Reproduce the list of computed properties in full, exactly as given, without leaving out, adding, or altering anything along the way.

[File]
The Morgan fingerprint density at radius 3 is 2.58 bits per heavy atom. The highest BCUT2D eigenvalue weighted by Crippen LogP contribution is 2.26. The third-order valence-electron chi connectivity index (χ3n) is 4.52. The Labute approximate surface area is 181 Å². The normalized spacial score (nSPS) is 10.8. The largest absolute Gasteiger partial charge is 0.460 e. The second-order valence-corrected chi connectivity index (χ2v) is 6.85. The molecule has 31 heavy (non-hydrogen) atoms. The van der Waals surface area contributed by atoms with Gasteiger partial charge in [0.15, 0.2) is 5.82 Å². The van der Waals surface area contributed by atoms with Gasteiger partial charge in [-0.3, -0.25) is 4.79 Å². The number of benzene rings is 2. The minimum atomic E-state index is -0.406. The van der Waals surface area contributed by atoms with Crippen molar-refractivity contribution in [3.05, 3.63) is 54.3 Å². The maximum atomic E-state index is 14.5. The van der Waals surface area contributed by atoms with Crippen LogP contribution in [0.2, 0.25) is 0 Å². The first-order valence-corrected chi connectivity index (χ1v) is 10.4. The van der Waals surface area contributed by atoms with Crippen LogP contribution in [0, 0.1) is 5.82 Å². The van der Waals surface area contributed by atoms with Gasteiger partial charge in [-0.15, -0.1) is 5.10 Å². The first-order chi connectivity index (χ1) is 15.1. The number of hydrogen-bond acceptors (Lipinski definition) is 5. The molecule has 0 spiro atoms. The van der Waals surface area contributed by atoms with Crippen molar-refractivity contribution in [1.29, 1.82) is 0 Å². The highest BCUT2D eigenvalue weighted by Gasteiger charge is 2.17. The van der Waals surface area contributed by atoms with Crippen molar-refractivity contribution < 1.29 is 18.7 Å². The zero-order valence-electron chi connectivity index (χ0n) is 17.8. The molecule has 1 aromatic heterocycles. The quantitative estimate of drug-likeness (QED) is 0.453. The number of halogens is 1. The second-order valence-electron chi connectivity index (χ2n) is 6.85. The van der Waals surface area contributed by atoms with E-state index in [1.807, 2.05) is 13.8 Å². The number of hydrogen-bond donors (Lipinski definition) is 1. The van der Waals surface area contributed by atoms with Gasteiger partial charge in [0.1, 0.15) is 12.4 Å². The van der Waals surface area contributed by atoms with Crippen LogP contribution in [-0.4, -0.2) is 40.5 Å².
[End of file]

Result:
The Morgan fingerprint density at radius 3 is 2.58 bits per heavy atom. The highest BCUT2D eigenvalue weighted by Crippen LogP contribution is 2.26. The third-order valence-electron chi connectivity index (χ3n) is 4.52. The Labute approximate surface area is 181 Å². The normalized spacial score (nSPS) is 10.8. The largest absolute Gasteiger partial charge is 0.460 e. The second-order valence-corrected chi connectivity index (χ2v) is 6.85. The molecule has 31 heavy (non-hydrogen) atoms. The van der Waals surface area contributed by atoms with Gasteiger partial charge in [0.15, 0.2) is 5.82 Å². The van der Waals surface area contributed by atoms with Gasteiger partial charge in [-0.3, -0.25) is 4.79 Å². The number of benzene rings is 2. The minimum atomic E-state index is -0.406. The van der Waals surface area contributed by atoms with Crippen molar-refractivity contribution in [3.05, 3.63) is 54.3 Å². The maximum atomic E-state index is 14.5. The van der Waals surface area contributed by atoms with Crippen LogP contribution in [0.2, 0.25) is 0 Å². The first-order valence-corrected chi connectivity index (χ1v) is 10.4. The van der Waals surface area contributed by atoms with Crippen LogP contribution in [0, 0.1) is 5.82 Å². The van der Waals surface area contributed by atoms with Gasteiger partial charge in [-0.15, -0.1) is 5.10 Å². The first-order chi connectivity index (χ1) is 15.1. The number of hydrogen-bond acceptors (Lipinski definition) is 5. The molecule has 0 spiro atoms. The van der Waals surface area contributed by atoms with Crippen molar-refractivity contribution in [1.29, 1.82) is 0 Å². The highest BCUT2D eigenvalue weighted by Gasteiger charge is 2.17. The van der Waals surface area contributed by atoms with Crippen molar-refractivity contribution < 1.29 is 18.7 Å². The zero-order valence-electron chi connectivity index (χ0n) is 17.8. The molecule has 1 aromatic heterocycles. The quantitative estimate of drug-likeness (QED) is 0.453. The number of halogens is 1. The second-order valence-electron chi connectivity index (χ2n) is 6.85. The van der Waals surface area contributed by atoms with E-state index in [1.807, 2.05) is 13.8 Å². The number of hydrogen-bond donors (Lipinski definition) is 1. The van der Waals surface area contributed by atoms with Gasteiger partial charge in [0.1, 0.15) is 12.4 Å². The van der Waals surface area contributed by atoms with Crippen LogP contribution in [-0.4, -0.2) is 40.5 Å².